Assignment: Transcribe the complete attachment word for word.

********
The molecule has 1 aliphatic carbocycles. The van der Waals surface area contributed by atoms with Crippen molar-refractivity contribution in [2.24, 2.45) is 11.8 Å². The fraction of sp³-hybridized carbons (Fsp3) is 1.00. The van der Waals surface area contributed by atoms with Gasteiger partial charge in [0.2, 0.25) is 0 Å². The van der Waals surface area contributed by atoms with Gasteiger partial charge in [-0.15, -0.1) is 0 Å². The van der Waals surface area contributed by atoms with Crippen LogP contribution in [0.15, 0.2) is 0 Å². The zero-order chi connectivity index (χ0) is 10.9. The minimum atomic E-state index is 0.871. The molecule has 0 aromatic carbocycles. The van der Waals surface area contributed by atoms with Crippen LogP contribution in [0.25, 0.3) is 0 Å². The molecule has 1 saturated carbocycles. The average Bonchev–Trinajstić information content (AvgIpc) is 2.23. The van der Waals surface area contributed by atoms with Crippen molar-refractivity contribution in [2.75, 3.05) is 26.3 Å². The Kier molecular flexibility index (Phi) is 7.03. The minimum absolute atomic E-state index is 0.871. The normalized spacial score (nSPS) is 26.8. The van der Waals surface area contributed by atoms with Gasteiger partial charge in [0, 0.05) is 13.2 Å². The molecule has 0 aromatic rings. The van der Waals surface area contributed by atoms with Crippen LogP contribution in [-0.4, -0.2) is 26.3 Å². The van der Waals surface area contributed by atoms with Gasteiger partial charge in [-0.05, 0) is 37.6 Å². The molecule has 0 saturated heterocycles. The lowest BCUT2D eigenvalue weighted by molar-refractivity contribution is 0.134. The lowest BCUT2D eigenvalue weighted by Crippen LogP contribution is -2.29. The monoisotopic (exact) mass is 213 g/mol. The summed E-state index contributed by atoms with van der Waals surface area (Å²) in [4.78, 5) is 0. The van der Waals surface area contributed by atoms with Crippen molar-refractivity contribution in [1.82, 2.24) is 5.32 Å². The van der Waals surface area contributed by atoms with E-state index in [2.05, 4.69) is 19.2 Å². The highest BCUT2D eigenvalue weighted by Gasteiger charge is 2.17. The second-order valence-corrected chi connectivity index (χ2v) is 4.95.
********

The molecule has 1 aliphatic carbocycles. The van der Waals surface area contributed by atoms with Crippen molar-refractivity contribution in [2.24, 2.45) is 11.8 Å². The fraction of sp³-hybridized carbons (Fsp3) is 1.00. The van der Waals surface area contributed by atoms with Gasteiger partial charge in [0.2, 0.25) is 0 Å². The van der Waals surface area contributed by atoms with Gasteiger partial charge in [-0.15, -0.1) is 0 Å². The van der Waals surface area contributed by atoms with Crippen LogP contribution in [0.15, 0.2) is 0 Å². The zero-order chi connectivity index (χ0) is 10.9. The minimum atomic E-state index is 0.871. The molecule has 0 aromatic carbocycles. The van der Waals surface area contributed by atoms with Crippen LogP contribution in [0.25, 0.3) is 0 Å². The molecule has 1 saturated carbocycles. The average Bonchev–Trinajstić information content (AvgIpc) is 2.23. The van der Waals surface area contributed by atoms with Crippen molar-refractivity contribution in [2.75, 3.05) is 26.3 Å². The Kier molecular flexibility index (Phi) is 7.03. The minimum absolute atomic E-state index is 0.871. The normalized spacial score (nSPS) is 26.8. The van der Waals surface area contributed by atoms with Gasteiger partial charge in [0, 0.05) is 13.2 Å². The molecule has 0 aromatic rings. The van der Waals surface area contributed by atoms with Crippen LogP contribution in [-0.4, -0.2) is 26.3 Å². The van der Waals surface area contributed by atoms with Gasteiger partial charge in [-0.05, 0) is 37.6 Å². The molecule has 0 saturated heterocycles. The lowest BCUT2D eigenvalue weighted by molar-refractivity contribution is 0.134. The lowest BCUT2D eigenvalue weighted by Crippen LogP contribution is -2.29. The monoisotopic (exact) mass is 213 g/mol. The summed E-state index contributed by atoms with van der Waals surface area (Å²) in [4.78, 5) is 0. The van der Waals surface area contributed by atoms with Crippen molar-refractivity contribution in [1.82, 2.24) is 5.32 Å². The van der Waals surface area contributed by atoms with E-state index in [2.05, 4.69) is 19.2 Å². The highest BCUT2D eigenvalue weighted by Gasteiger charge is 2.17. The second-order valence-corrected chi connectivity index (χ2v) is 4.95.